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Andrew Petrie
Andrew Petrie
Andrew Petrie
(1798 - 20 February 1872) was a pioneer, architect and builder in Brisbane, Queensland, Australia.Contents1 Early life 2 Career in New South Wales 3 Career in Queensland 4 Later life 5 See also 6 ReferencesEarly life[edit] Andrew Petrie
Andrew Petrie
was born in Fife, Scotland. He trained as a builder in Edinburgh. He married Mary Cuthbertson in 1821. Career in New South Wales[edit] John Dunmore Lang
John Dunmore Lang
brought him, his wife and four sons to Sydney in 1831 with other Scottish mechanics to form the nucleus of a force of free workers
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Maryborough, Queensland
Maryborough /ˈmɛrəbərə/[3] is a city and a suburb in the Fraser Coast Region, Queensland, Australia.[4][5] It is located on the Mary River in Queensland, Australia, approximately 255 kilometres (160 mi) north of the state capital, Brisbane. The city is served by the Bruce Highway. It is closely tied to its neighbour city Hervey Bay which is approximately 30 kilometres (20 mi) northeast. Together they form part of the area known as the Fraser Coast
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Cape Moreton Light
Cape Moreton Light, also listed as North Point Range Rear Light,[2] is an heritage-listed active lighthouse located on Cape Moreton, a rocky headland located at the north eastern tip of Moreton Island, a large sand island on the eastern side of Moreton Bay, on the coast of South East Queensland, Australia. It marks the northern entrance to Moreton Bay and Brisbane and also serves as the rear light for the North Point Range. With its two distinctive red bands, it also serves as a daymark.[3] It is the oldest lighthouse in Queensland, and the only one to be built by the New South Wales Government before the separation of Queensland, which took place in 1859.[3][4] It is also the only lighthouse in Queensland to be built of stone.[5] The lighthouse was established following an increase in traffic through the northern entrance to Moreton Bay in the 1840s.[5] It was designed by Edmund Blacket in 1854[6] and established in 1857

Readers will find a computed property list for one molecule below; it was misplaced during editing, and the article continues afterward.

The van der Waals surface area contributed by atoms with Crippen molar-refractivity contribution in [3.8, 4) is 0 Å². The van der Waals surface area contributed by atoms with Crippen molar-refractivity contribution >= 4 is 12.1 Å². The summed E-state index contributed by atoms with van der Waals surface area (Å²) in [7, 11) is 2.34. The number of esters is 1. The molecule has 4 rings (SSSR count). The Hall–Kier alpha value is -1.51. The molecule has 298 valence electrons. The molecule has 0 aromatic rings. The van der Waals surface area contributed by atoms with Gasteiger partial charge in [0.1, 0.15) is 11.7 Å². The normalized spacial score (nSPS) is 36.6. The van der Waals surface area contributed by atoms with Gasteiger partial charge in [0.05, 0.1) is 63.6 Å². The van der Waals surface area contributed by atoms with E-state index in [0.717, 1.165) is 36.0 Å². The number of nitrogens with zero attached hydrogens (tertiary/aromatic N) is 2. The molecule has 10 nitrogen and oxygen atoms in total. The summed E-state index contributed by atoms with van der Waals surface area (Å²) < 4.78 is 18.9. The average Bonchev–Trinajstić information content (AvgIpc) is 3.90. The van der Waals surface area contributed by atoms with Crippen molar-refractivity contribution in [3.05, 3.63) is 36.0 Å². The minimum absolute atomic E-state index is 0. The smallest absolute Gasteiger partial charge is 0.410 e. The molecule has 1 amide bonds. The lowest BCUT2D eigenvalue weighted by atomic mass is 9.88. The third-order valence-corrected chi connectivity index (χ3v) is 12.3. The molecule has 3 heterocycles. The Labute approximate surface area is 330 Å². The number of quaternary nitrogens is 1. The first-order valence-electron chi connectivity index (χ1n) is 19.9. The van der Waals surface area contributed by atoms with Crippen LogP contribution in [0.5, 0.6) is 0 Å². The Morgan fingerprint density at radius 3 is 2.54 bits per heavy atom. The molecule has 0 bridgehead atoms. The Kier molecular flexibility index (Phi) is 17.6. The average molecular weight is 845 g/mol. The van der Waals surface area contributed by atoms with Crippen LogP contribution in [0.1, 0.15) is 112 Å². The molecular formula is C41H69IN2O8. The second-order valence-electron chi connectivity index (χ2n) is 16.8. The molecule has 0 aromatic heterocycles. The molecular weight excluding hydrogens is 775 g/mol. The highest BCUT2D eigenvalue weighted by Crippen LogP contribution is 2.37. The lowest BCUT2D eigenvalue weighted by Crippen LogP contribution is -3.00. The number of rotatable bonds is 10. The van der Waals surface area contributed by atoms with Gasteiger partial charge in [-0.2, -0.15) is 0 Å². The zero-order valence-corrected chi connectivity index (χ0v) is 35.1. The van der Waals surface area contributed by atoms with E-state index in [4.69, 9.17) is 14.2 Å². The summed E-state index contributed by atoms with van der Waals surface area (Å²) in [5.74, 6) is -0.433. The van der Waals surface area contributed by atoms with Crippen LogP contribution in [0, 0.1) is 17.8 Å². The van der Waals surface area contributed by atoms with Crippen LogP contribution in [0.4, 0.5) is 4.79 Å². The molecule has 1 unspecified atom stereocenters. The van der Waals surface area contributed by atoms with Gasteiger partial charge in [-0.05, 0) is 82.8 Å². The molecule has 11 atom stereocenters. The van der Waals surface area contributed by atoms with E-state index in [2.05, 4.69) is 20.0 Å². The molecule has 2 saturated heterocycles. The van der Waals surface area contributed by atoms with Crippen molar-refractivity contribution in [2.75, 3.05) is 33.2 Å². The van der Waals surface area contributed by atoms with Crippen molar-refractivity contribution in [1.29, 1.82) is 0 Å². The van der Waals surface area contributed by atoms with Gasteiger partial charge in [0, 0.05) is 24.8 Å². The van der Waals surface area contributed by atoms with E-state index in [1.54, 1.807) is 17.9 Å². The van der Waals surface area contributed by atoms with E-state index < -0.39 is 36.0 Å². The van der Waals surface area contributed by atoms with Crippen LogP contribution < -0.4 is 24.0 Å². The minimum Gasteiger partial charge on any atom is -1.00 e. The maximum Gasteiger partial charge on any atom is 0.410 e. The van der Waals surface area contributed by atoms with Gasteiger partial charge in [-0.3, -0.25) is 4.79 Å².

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Brisbane River
The Brisbane
Brisbane
River
River
(indigenous name Maiwar) is the longest river in South East Queensland, Australia, and flows through the city of Brisbane, before emptying into Moreton Bay. John Oxley, the first European to explore the river, named it after the Governor of New South Wales, Thomas Brisbane
Thomas Brisbane
in 1823. The penal colony of Moreton Bay later adopted the same name, eventually becoming the present city of Brisbane. Early travellers along the waterway admired the natural beauty, abundant fish and rich vegetation along its banks. From 1862 the Brisbane
Brisbane
River
River
has been dredged for navigation purposes. The river served as an important carriageway between Brisbane
Brisbane
and Ipswich before a railway linking the towns was built in 1875
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Cape Moreton
Cape Moreton
Cape Moreton
is a rocky headland at the north eastern tip of Moreton Island in South East Queensland, Australia. The surrounding area is part of the Moreton Island
Moreton Island
National Park. Flinders Reef is 5 kilometres (3 mi) north-west of Cape Moreton. The outcrop is mostly composed of sandstone, but also some conglomerate, siltstone and shale.[1] The whole of Moreton Island
Moreton Island
was formed by sand caught on and built up behind these rocks.Contents1 History 2 Lighthouse 3 See also 4 References 5 External linksHistory[edit]Moreton BayOn the 17 May 1770, James Cook
James Cook
sighted and named the point Cape Morton